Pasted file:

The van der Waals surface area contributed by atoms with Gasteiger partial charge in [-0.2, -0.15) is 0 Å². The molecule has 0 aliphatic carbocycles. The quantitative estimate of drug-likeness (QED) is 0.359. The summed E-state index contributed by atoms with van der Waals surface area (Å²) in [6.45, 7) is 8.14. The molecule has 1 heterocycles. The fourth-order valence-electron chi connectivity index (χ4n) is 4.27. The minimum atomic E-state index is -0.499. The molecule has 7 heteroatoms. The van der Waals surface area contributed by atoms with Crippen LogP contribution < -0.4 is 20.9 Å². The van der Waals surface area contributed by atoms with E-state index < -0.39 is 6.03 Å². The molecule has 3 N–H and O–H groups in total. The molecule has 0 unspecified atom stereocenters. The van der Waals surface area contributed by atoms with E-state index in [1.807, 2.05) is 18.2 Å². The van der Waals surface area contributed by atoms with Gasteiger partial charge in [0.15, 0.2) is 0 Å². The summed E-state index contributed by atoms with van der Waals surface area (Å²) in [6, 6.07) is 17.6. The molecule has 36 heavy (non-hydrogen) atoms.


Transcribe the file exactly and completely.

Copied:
The van der Waals surface area contributed by atoms with Gasteiger partial charge in [-0.2, -0.15) is 0 Å². The molecule has 0 aliphatic carbocycles. The quantitative estimate of drug-likeness (QED) is 0.359. The summed E-state index contributed by atoms with van der Waals surface area (Å²) in [6.45, 7) is 8.14. The molecule has 1 heterocycles. The fourth-order valence-electron chi connectivity index (χ4n) is 4.27. The minimum atomic E-state index is -0.499. The molecule has 7 heteroatoms. The van der Waals surface area contributed by atoms with Crippen LogP contribution < -0.4 is 20.9 Å². The van der Waals surface area contributed by atoms with E-state index < -0.39 is 6.03 Å². The molecule has 3 N–H and O–H groups in total. The molecule has 0 unspecified atom stereocenters. The van der Waals surface area contributed by atoms with E-state index in [1.807, 2.05) is 18.2 Å². The van der Waals surface area contributed by atoms with Gasteiger partial charge in [0.15, 0.2) is 0 Å². The summed E-state index contributed by atoms with van der Waals surface area (Å²) in [6, 6.07) is 17.6. The molecule has 36 heavy (non-hydrogen) atoms.